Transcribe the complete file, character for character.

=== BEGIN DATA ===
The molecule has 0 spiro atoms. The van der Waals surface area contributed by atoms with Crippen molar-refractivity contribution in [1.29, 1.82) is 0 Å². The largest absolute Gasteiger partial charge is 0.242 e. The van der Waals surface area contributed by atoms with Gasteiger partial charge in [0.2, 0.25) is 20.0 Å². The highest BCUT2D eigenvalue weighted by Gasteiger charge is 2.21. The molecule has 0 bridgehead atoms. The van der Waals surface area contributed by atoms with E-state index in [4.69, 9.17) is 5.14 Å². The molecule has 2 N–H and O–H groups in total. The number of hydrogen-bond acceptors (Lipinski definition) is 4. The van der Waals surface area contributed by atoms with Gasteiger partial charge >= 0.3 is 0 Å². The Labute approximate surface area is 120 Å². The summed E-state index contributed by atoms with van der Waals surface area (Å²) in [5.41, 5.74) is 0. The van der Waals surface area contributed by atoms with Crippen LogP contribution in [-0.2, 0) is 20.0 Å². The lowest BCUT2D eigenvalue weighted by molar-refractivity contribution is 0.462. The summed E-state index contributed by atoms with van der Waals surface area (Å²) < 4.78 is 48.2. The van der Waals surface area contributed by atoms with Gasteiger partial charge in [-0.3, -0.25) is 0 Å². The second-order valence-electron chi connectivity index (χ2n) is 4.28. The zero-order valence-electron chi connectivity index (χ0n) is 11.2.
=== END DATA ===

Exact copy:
The molecule has 0 spiro atoms. The van der Waals surface area contributed by atoms with Crippen molar-refractivity contribution in [1.29, 1.82) is 0 Å². The largest absolute Gasteiger partial charge is 0.242 e. The van der Waals surface area contributed by atoms with Gasteiger partial charge in [0.2, 0.25) is 20.0 Å². The highest BCUT2D eigenvalue weighted by Gasteiger charge is 2.21. The molecule has 0 bridgehead atoms. The van der Waals surface area contributed by atoms with E-state index in [4.69, 9.17) is 5.14 Å². The molecule has 2 N–H and O–H groups in total. The number of hydrogen-bond acceptors (Lipinski definition) is 4. The van der Waals surface area contributed by atoms with Gasteiger partial charge >= 0.3 is 0 Å². The Labute approximate surface area is 120 Å². The summed E-state index contributed by atoms with van der Waals surface area (Å²) in [5.41, 5.74) is 0. The van der Waals surface area contributed by atoms with Crippen LogP contribution in [-0.2, 0) is 20.0 Å². The lowest BCUT2D eigenvalue weighted by molar-refractivity contribution is 0.462. The summed E-state index contributed by atoms with van der Waals surface area (Å²) < 4.78 is 48.2. The van der Waals surface area contributed by atoms with Gasteiger partial charge in [-0.3, -0.25) is 0 Å². The second-order valence-electron chi connectivity index (χ2n) is 4.28. The zero-order valence-electron chi connectivity index (χ0n) is 11.2.